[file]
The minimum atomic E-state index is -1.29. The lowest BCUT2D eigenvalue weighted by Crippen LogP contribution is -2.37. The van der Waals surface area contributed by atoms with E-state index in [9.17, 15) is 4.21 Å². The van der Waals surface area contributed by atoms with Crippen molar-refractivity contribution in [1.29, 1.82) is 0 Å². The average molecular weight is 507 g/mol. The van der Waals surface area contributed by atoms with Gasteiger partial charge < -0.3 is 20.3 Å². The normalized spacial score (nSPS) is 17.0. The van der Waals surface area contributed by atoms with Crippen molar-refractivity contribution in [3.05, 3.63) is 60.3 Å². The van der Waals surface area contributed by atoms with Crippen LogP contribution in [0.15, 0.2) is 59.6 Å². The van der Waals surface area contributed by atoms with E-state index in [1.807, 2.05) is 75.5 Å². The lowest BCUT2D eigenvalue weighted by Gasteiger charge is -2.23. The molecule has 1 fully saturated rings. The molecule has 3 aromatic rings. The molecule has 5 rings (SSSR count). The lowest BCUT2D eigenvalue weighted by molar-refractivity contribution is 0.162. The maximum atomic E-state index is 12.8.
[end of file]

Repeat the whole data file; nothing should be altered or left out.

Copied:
The minimum atomic E-state index is -1.29. The lowest BCUT2D eigenvalue weighted by Crippen LogP contribution is -2.37. The van der Waals surface area contributed by atoms with E-state index in [9.17, 15) is 4.21 Å². The van der Waals surface area contributed by atoms with Crippen molar-refractivity contribution in [1.29, 1.82) is 0 Å². The average molecular weight is 507 g/mol. The van der Waals surface area contributed by atoms with Gasteiger partial charge < -0.3 is 20.3 Å². The normalized spacial score (nSPS) is 17.0. The van der Waals surface area contributed by atoms with Crippen molar-refractivity contribution in [3.05, 3.63) is 60.3 Å². The van der Waals surface area contributed by atoms with Crippen LogP contribution in [0.15, 0.2) is 59.6 Å². The van der Waals surface area contributed by atoms with E-state index in [1.807, 2.05) is 75.5 Å². The lowest BCUT2D eigenvalue weighted by Gasteiger charge is -2.23. The molecule has 1 fully saturated rings. The molecule has 3 aromatic rings. The molecule has 5 rings (SSSR count). The lowest BCUT2D eigenvalue weighted by molar-refractivity contribution is 0.162. The maximum atomic E-state index is 12.8.